Grass is greener where you water it

-Saira Mohan (Canadian supermodel whom Newsweek called “the perfect face” when the magazine put her on its cover in 2003)

The world is a wonderful place; the world is a lousy place. Yes, these two statements encapsulate the vicissitudes and extremes of ‘womanhood’ in our day-to-day lives.

Yet it’s our perspective on the static reality of our own everyday lives that matter most in deciding our day-to-day opinions of the world—and of yourself.

Reality may not be able to change so fast, but your ‘perspective’ can change in a day. We absorb our daily dose of reality, process it, and then ‘feel’ about it.

If you can change your process, you’ll alter your feelings.

But isn’t it difficult to switch perspectives seamlessly unless you’ve acquired an ‘identity’? What if we feel that our personality is but one puzzle-piece fitting into a pre-existing culture? Such feelings usually come from the worst adult mindf##k around: “The grass is always greener on the other side.”

Rest assured, this is rarely the case. You can affect a better tomorrow (and today) if you simply stop focusing on the fence; stop focusing on whether this-or-that is greener or not – and make a commitment to being the greenest pastures around, right under your feet, wherever you are.

The grass is greener where you water it. Nurture your own garden so that it brings forth so much life and richness that you will stop noticing other pastures altogether.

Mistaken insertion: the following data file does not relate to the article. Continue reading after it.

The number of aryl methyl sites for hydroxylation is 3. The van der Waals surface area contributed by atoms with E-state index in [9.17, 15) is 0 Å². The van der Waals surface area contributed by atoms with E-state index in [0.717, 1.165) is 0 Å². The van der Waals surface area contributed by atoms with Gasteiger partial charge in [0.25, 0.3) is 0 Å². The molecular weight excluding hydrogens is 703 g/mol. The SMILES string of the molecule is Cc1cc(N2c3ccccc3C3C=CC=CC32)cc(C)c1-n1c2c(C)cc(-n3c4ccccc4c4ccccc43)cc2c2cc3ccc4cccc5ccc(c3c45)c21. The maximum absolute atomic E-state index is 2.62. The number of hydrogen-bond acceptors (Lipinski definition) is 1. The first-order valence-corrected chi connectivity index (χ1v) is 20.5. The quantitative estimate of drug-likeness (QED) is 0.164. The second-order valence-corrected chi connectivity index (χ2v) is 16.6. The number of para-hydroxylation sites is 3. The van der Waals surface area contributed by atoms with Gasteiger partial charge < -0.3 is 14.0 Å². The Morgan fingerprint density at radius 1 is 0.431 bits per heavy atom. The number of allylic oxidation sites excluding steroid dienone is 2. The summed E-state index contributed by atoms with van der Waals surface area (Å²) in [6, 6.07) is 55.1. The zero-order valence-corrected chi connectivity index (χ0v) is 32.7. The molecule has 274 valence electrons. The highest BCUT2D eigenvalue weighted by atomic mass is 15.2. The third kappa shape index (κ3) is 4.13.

When forming your own sense-of-life, when sowing your own garden, attempt to take seeds from the best of what you’ve tasted and learned from, wherever you’ve been…and bring it home.

In gardens, ugly weeds and other matters creep in…so feeling lousy is still ok! Healthy gardens always overcome the weeds anyway.

Your ‘identity’ is your own unique emotional responses to the assimilation of your day-to-day reality based on your unique set of values…values which may or may not be shared among peers. Sometimes what you value may not be understood by others so easily; they simply may not be common values.

But what if your own heart is telling you that your values feel better than common values? To have questions answered, try putting yourself in empowering situations whenever you have the window of opportunity to do so. Such experiences will help you to gain ‘perspective’ over your ‘perceptions’.

Perceptions are easy; perspective requires maturity.

Our experiences from empowering situation can be further incorporated into our own system of values. This sharpens our perspective by constantly asking us to decide what we value and don’t. The output of this entire process is ‘identity’.

Saira Mohan has appeared on the covers of global news, fashion magazines and has been appeared in high-profile Bollywood films and is a speaker at various events such as the World Economic Forum and India Today Conclaves.

Show More

Related Articles

Leave a Reply

Your email address will not be published. Required fields are marked *

Check Also

Back to top button